One of the better introductions to Machine Learning I have come across till now. It is at a very high level, I must admit, but the non-mathematical intuition behind the most basic and fundamental algorithms of Machine Learning has been very nicely covered with appropriate examples. Good job, Luis Serrano. Do check out!
Gave a talk today in the Machine Learning reading group of CSE@IITB. What could have been a better choice than something hot off the press from CVPR 2016? YOLO’s claim to fame is that it is the most accurate real-time object detector and is also the fastest object detector in literature today. Here is the presentation I made. Enjoy!
I am currently in Hyderabad attending a 6-day summer school on deep learning for computer vision organized by Center for Visual Information Technology, IIIT Hyderabad. Couldn’t have asked for a better start to my PhD - with renowned speakers presenting the state-of-the-art in this space and with lots of hand on lab sessions. If you are interested in deep learning in general and in deep learning for computer vision in particular, do checkout this wonderful compilation of available resources.
According to the World Economic Forum, these technologies have potential to “transform industries, improve lives, and safeguard the planet.” The list includes some technologies that have been known for a number of years, but are only now reaching a level of maturity where their impact can be meaningfully felt: Nanosensors and the Internet of Nanothings — With the Internet of Things expected to comprise 30 billion connected devices by 2020, one of the most exciting areas of focus today is now on nanosensors capable of circulating in the human body or being embedded in construction materials.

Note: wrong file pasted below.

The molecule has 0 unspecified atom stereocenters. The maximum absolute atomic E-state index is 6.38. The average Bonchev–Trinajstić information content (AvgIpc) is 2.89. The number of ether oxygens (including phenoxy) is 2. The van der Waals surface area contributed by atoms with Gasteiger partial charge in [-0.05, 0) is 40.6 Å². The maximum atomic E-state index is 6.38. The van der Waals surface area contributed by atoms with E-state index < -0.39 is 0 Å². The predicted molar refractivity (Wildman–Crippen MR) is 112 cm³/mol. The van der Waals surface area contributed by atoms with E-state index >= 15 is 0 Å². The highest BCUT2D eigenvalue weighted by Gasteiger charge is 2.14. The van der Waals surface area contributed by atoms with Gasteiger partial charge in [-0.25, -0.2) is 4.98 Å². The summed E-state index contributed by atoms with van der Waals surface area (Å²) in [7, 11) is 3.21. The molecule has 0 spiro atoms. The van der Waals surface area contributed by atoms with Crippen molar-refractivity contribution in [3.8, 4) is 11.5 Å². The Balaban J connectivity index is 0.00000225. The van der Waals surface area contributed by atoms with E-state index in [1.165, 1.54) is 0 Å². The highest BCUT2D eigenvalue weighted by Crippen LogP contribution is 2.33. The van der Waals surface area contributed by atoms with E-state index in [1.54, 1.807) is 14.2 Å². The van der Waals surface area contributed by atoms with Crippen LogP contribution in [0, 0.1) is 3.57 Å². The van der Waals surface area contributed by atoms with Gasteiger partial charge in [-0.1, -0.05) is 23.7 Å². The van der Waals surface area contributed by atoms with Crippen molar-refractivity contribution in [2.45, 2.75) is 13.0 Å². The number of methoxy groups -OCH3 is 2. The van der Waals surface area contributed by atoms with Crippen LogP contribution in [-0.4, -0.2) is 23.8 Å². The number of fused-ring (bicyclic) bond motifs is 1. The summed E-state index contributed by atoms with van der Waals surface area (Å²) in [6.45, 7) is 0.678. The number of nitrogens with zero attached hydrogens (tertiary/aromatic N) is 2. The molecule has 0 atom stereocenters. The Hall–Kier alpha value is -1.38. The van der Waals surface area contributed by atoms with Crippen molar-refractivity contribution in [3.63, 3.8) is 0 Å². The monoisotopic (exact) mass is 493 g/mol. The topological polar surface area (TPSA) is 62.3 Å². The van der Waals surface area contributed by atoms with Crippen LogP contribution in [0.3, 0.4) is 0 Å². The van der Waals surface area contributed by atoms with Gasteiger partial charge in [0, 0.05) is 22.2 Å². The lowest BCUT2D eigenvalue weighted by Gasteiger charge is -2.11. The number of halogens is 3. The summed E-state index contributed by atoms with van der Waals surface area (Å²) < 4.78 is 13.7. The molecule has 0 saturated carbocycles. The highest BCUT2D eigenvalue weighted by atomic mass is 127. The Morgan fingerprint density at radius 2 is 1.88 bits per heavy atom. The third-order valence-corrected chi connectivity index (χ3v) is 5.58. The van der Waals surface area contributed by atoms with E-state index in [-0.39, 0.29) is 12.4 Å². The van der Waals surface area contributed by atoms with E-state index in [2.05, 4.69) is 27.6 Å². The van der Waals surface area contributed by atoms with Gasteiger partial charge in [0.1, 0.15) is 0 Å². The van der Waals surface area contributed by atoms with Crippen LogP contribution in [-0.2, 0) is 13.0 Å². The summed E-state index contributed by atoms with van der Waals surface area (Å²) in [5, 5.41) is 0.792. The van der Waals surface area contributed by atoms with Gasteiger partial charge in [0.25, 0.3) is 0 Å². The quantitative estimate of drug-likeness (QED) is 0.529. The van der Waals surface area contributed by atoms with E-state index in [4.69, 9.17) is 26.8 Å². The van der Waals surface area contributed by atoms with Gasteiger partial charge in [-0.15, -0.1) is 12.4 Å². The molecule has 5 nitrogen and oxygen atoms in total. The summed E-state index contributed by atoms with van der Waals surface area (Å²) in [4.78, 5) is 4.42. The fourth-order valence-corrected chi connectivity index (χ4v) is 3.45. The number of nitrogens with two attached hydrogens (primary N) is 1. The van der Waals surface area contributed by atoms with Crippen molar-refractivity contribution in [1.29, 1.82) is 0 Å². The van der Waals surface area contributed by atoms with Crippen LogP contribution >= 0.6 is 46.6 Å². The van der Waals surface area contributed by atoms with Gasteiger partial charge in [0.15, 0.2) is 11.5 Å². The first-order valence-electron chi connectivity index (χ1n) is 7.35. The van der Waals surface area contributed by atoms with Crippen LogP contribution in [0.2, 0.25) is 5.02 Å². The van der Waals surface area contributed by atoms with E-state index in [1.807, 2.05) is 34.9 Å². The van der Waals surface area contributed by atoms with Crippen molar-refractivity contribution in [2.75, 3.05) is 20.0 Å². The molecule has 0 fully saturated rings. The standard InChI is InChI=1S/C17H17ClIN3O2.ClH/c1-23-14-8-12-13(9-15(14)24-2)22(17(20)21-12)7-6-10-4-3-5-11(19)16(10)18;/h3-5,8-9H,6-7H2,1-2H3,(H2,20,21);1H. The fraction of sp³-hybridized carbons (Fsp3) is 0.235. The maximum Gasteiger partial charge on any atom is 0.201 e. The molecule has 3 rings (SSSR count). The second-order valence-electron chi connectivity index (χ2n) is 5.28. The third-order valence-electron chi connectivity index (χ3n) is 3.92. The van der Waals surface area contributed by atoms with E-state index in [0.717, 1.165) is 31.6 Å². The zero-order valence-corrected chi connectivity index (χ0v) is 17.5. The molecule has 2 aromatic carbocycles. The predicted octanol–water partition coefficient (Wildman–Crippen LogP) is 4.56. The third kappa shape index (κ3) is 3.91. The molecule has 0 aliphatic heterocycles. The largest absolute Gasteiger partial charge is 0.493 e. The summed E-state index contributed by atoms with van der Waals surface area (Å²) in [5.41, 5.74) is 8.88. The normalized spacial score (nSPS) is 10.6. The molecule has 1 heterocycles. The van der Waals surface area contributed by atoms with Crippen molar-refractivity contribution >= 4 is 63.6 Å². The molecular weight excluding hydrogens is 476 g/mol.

Came across this brilliant realization of a Turing Machine - watch the video below. If you are scratching your heads, Turing Machine is a classic model embodying the very nature of computation. According to wikipedia, “A Turing machine is a hypothetical device that manipulates symbols on a strip of tape according to a table of rules. Despite its simplicity, a Turing machine can be adapted to simulate the logic of any computer algorithm, and is particularly useful in explaining the functions of a CPU inside a computer.